Rumor became reality yesterday, when Kenny Britt passed a team physical and was activated from the PUP list in anticipation of his returning to practice this week. As I wrote two days ago, there are a number of off-the-field ramifications of this move. First, it’s likely going to force the commissioner’s hand to decide on Britt’s discipline this week. That could work in Britt’s favor, as he’s much more likely to be ready for extended playing time in four weeks than he will be next week. It also, however, will keep Britt from rehabbing at the team complex for the duration of his suspension. Given the somewhat spotty record of compliance with his rehab, it’s fair to wonder how ready Britt may be on his return.

((((()))))

I’m not buying the explanation that the Lions have placed Jahvid Best on the PUP list to ensure he avoids contact for a full year after his last concussion. Either you’re fully recovered from your previous concussion – without any neurologic symptoms at rest and with activity – or you’re not. It’s a convenient soundbite for reporters, but there’s no science behind an expectation that a player is more safe to return 365 days after his last head injury than he was at 364 days. I continue to hope for Best’s full recovery and safe return to play, but I’ll argue the same thing I argued months ago. There is currently no timetable for his recovery.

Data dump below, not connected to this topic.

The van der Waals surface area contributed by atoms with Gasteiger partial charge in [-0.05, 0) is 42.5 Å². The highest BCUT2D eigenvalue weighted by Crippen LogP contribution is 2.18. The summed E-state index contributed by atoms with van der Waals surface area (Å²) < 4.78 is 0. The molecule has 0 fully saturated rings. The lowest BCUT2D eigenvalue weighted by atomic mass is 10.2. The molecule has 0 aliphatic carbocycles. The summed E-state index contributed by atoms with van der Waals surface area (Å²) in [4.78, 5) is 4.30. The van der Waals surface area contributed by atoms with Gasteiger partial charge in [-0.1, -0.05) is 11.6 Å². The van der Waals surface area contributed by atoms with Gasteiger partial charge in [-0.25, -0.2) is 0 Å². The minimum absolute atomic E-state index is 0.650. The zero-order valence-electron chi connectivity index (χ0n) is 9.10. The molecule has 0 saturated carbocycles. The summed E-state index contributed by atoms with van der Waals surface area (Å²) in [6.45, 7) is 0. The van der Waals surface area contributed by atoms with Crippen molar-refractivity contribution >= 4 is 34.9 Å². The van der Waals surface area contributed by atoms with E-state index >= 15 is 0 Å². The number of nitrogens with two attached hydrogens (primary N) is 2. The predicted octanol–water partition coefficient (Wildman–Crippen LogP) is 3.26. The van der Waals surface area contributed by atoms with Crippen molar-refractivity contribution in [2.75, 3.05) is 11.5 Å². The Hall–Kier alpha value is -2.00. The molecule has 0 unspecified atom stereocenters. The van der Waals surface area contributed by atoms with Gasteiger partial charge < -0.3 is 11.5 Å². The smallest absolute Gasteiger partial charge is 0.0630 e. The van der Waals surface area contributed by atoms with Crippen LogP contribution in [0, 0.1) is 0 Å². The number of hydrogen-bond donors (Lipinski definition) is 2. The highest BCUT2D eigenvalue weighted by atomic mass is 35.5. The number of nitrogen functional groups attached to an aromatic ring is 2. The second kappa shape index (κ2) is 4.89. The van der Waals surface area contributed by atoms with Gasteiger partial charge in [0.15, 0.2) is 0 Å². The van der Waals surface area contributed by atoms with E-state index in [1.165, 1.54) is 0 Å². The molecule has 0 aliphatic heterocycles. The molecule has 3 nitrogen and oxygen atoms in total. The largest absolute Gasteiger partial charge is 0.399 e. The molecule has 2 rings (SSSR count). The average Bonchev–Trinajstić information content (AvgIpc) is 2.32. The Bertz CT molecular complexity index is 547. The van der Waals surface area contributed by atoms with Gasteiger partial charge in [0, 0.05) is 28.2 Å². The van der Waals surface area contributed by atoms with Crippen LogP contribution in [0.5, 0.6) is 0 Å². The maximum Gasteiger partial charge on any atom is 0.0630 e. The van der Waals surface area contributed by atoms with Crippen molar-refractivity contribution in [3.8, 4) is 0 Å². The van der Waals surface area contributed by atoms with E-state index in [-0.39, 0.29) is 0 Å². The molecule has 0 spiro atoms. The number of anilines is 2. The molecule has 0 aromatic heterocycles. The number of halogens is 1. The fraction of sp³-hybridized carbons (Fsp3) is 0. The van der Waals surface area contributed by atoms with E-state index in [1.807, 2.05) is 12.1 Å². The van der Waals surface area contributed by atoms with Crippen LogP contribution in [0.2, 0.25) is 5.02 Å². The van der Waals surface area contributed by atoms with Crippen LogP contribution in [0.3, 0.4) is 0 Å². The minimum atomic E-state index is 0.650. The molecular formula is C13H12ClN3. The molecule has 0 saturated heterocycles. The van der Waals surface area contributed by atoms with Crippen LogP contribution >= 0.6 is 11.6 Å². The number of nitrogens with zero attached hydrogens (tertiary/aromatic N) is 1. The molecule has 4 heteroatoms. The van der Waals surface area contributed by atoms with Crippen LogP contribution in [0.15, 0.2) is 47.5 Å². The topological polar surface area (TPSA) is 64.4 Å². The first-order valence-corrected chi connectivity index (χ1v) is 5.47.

It was reported yesterday that the procedure Doug Baldwin had on his injured hamstring involved drainage of fluid near the injured muscle tissue. That’s good news and bad news. The bad news is that Baldwin’s hamstring injury was severe enough to cause significant amounts of bleeding in the muscle belly and that the hematoma was still limiting his recovery seven days after the injury. The good news is that the drainage procedure should allow Baldwin’s rehab to move more quickly, though it’s unlikely he’ll be ready to begin practicing for at least another 1-2 weeks.

Marvin Lewis finally gave us a nugget of information on Bernard Scott last night, telling reporters that Scott will be cleared after his “hardware” is removed and doctors clear his return. That almost certainly confirms what had been speculated since early August, that Scott had a pin fixation of a broken bone in his hand. Pins are generally removed in 4-6 weeks. Scott’s injury occurred on August 2, putting him just shy of four weeks after the injury today. It shouldn’t take him long to get into playing shape after clearance, but it’s possible he will not be ready for Week 1.

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2 replies

  1. The Jahvid Best thing makes me think of Sydney Crosby and the exceedingly long time it took him to be cleared after his concussions. Crosby suffered horrible symptoms for months and months….I have a hard time believing that Best isn’t as well if they are still holding him out.

  2. I agree with Chris. When the NFL gave a $1 million (the equivalent of $50 for the money that they should be pouring) towards the research of CTE and there is only one brain of among the 30 percent of the results released thus far that does not have evidence of CTE, this a terrifying issue for league. They know right or wrong, that too much said could create a media firestorm that alters football forever at a faster rate than the gravitational forces are pulling at this point.